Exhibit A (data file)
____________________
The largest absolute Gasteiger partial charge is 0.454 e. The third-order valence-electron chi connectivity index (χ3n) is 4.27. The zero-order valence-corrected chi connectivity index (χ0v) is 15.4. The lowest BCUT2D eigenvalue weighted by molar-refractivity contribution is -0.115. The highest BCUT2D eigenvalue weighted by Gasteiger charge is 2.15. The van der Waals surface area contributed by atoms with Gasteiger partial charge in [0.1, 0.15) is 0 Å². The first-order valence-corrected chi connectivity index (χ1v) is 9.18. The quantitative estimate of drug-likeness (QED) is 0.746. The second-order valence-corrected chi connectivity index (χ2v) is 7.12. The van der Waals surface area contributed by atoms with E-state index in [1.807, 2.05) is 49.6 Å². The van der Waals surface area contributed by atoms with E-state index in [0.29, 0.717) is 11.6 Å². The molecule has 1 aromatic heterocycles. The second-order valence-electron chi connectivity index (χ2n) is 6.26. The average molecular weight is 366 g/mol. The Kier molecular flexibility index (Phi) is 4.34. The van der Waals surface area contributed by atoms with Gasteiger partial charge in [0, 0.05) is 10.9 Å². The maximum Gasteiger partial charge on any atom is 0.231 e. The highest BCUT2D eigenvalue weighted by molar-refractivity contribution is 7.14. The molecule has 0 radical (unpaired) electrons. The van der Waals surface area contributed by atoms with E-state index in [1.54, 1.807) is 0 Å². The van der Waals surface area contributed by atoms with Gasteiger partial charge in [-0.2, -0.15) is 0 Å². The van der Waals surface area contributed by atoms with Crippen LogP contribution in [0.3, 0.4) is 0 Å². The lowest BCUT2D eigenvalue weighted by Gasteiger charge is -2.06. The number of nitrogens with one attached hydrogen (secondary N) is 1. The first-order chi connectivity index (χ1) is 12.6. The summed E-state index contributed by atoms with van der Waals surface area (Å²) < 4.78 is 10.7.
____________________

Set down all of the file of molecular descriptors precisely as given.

The largest absolute Gasteiger partial charge is 0.454 e. The third-order valence-electron chi connectivity index (χ3n) is 4.27. The zero-order valence-corrected chi connectivity index (χ0v) is 15.4. The lowest BCUT2D eigenvalue weighted by molar-refractivity contribution is -0.115. The highest BCUT2D eigenvalue weighted by Gasteiger charge is 2.15. The van der Waals surface area contributed by atoms with Gasteiger partial charge in [0.1, 0.15) is 0 Å². The first-order valence-corrected chi connectivity index (χ1v) is 9.18. The quantitative estimate of drug-likeness (QED) is 0.746. The second-order valence-corrected chi connectivity index (χ2v) is 7.12. The van der Waals surface area contributed by atoms with E-state index in [1.807, 2.05) is 49.6 Å². The van der Waals surface area contributed by atoms with E-state index in [0.29, 0.717) is 11.6 Å². The molecule has 1 aromatic heterocycles. The second-order valence-electron chi connectivity index (χ2n) is 6.26. The average molecular weight is 366 g/mol. The Kier molecular flexibility index (Phi) is 4.34. The van der Waals surface area contributed by atoms with Gasteiger partial charge in [0, 0.05) is 10.9 Å². The maximum Gasteiger partial charge on any atom is 0.231 e. The highest BCUT2D eigenvalue weighted by molar-refractivity contribution is 7.14. The molecule has 0 radical (unpaired) electrons. The van der Waals surface area contributed by atoms with E-state index in [1.54, 1.807) is 0 Å². The van der Waals surface area contributed by atoms with Gasteiger partial charge in [-0.2, -0.15) is 0 Å². The van der Waals surface area contributed by atoms with Crippen LogP contribution in [0.3, 0.4) is 0 Å². The lowest BCUT2D eigenvalue weighted by Gasteiger charge is -2.06. The number of nitrogens with one attached hydrogen (secondary N) is 1. The first-order chi connectivity index (χ1) is 12.6. The summed E-state index contributed by atoms with van der Waals surface area (Å²) < 4.78 is 10.7.